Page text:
Bitcoin trading volumes in China dropped as much as 90 percent Tuesday after local exchanges introduced transaction fees for the first time.
The three largest Chinese exchanges introduced the fee of 0.2 percent on all buy and sell orders in response to an ongoing investigation by China’s central bank into whether the companies have correct licenses and have implemented anti-money laundering systems, as well as whether they are involved in market manipulation.
According to Bloomberg, one-hour volume at OkCoin fell 89 percent to 1,026 bitcoins at 1 p.m. local time Tuesday, from 10,062 during the same period on Monday, while Huobi and BTC China saw declines of 92 percent and 82 percent, respectively.
There is no suggestion that the government enforced the implementation of the transaction fees. It appears that the companies acted proactively ahead of any finding made by the investigation into their practices, with all three saying they were put in place in a bid to stop market manipulation and lessen the effects of price volatility.
The move to introduce transaction fees follows an announcement last week that the companies were also ceasing support for margin trading following a confirmed request by the People’s Bank of China to do so. Cryptocoin News reports that initial investigations by the bank pointed to “irregularities” in the way the bitcoin exchanged operated, with BTC China found to have been operating beyond the legal scope of its business in offering loans for trading.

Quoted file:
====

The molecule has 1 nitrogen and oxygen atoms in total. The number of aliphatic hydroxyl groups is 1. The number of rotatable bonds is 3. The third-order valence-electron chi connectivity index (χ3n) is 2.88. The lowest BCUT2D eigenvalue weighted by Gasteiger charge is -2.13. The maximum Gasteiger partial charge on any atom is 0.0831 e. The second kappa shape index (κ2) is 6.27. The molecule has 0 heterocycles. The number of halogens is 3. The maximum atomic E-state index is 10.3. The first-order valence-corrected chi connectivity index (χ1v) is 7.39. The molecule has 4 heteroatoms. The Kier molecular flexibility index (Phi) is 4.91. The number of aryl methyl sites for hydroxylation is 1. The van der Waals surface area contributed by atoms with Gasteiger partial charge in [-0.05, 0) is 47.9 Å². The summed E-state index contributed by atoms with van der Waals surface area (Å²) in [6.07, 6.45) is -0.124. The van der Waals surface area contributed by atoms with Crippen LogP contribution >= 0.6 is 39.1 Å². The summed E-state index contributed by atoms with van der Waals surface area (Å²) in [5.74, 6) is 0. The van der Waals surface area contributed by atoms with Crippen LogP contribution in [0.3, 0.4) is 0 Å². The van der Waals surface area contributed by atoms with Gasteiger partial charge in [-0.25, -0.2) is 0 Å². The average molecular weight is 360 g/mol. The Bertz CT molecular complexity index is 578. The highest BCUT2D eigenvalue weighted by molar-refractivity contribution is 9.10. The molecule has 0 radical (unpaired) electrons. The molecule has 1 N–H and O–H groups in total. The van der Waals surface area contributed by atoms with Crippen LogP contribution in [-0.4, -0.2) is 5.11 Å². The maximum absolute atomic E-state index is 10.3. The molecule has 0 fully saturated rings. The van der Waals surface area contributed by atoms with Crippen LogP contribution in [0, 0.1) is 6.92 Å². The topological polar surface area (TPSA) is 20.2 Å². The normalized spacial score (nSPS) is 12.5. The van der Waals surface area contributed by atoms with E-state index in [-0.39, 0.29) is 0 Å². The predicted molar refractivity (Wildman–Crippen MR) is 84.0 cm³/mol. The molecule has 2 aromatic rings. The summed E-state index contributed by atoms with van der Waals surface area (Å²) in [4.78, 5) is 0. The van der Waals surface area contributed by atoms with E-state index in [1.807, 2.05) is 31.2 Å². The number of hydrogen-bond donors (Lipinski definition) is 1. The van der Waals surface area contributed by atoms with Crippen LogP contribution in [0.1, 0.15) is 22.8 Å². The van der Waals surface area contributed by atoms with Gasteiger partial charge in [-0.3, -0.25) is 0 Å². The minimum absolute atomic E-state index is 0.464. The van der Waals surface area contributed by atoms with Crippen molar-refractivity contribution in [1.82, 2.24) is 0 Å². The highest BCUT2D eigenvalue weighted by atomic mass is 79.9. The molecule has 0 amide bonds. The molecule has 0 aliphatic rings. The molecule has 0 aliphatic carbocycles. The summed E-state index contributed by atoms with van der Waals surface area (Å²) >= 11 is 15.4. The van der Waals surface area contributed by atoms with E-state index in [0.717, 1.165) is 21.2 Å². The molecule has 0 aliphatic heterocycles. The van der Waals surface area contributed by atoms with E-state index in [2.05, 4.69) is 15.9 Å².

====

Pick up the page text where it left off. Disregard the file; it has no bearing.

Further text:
Some 80 percent of bitcoin trading in the Middle Kingdom is believed to have been automated prior to the move to implement transaction fees. The fees remove the ability for those platforms to make a profit on strategies such as cross-exchange arbitrage.
Surprisingly, the news out of China, which accounts for an estimated 90 percent of global bitcoin trading, didn’t seriously affected the price. Bitcoin’s price dropped only slightly in trading Tuesday, closing the day at $885.49, down from a daily high of $918.43.